Indie arts scene finds its voice

Local lover of the arts hosts radio show, edits The Indie Times
By: Sena Christian, The Press Tribune
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The independent arts scene in Roseville is burgeoning, thanks in part to local residents whose life - and professional - passion involves shining a spotlight on this community.

One of those promoters is Rocklin resident Michele Jennae who, along with former Roseville resident Bill Walker, launched The Indie Times in January to cover news and events of indie artists throughout Placer County and the greater Sacramento area, and offer tips on how to succeed in the industry.

Walker recently got married and moved to Washington. But Jennae, 39, is keeping the online publication alive as editor in chief. The website features articles and interviews related to music, film, fashion, dance, books, theater and more.

"We open up a platform for people who have a voice in indie arts," Jennae said.

She also hosts a twice-weekly Internet radio program on, playing mostly independent tunes. Through the process of sourcing songs for the program, which launched in May, she has been exposed to all sorts of artists and styles not heard on FM radio. She is especially fond of the blues, world music and reggae.

"I love being exposed to music and then getting to meet the people behind the music," Jennae said.

The radio show is also shedding light on artists who struggle to get heard and seen.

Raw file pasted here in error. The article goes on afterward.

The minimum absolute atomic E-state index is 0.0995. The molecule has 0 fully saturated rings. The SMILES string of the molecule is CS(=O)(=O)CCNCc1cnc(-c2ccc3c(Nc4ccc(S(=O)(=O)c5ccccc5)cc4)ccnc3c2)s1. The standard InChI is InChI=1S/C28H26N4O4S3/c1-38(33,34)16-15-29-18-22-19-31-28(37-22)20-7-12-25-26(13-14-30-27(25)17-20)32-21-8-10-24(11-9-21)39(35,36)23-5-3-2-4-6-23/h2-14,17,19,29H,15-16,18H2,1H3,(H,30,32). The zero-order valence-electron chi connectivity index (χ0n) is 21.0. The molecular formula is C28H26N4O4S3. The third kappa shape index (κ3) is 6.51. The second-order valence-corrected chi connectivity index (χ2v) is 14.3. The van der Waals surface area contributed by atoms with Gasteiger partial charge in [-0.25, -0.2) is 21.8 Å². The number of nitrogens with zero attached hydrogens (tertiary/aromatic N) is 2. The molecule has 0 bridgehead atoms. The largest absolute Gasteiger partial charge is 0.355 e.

"Michele is giving exposure to those who weren't getting it and who should be getting it," said Curtis Hildebrand, aka the Flyin' Cowboy, who runs Sunny Dragon Studios in Roseville.

Hildebrand, a musician and producer, sometimes co-hosts Jennae's radio program.

"I support her very much," he said. "Indie arts are on the rise right now. The industry is changing."

He attributes this change in part to how the Internet has leveled the playing field for artists. Plus, major publishing houses and record labels have shrunk. As a result, the independent scene is growing - even locally.

"Roseville, this place used to be an armpit," Hildebrand said. "There was nothing going on here. I went away to the military and came back and the place had completely exploded."

Jennae comes from the corporate world with experience in sales, marketing, business management and recruiting. But she'd always had a passion for the arts - and she's often participated as an actor, writer and singer.

Several years ago, she lived in Puerto Vallarta and sang in beach bars and bistros. But her involvement in the arts scene ended following an attack in her house when she was almost strangled to death. Her life changed and she denied the artistic part of herself and dedicated her time to work and family.

But, eventually, she re-embraced her artistic side and exited the corporate world.

"I don't want corporate America to tell me I have to have a symmetrical haircut," she said, smiling.

Then, a chance encounter in a parking lot - Jennae was having car troubles - led to her meeting Walker and the birth of The Indie Times. The online publication now averages about 1,300 hits a month and keeps growing. They have eight regular contributors, who work for free.

"Placer County is hot," she said. "There are some awesome things going on."

As for Jennae, The Indie Times is a labor of love and one she hopes to share.

"I think I was meant to be in journalism and radio, but not in the traditional way," she said. "If I had done it when I was younger, I don't think I would have been as excited."

Sena Christian can be reached at Follow her on Twitter at SenaC_RsvPT.


Tune in: Listen to the Michele Jennae Show at 9 a.m. Tuesdays and Thursdays on

Read all about it: To check out The Indie Times, visit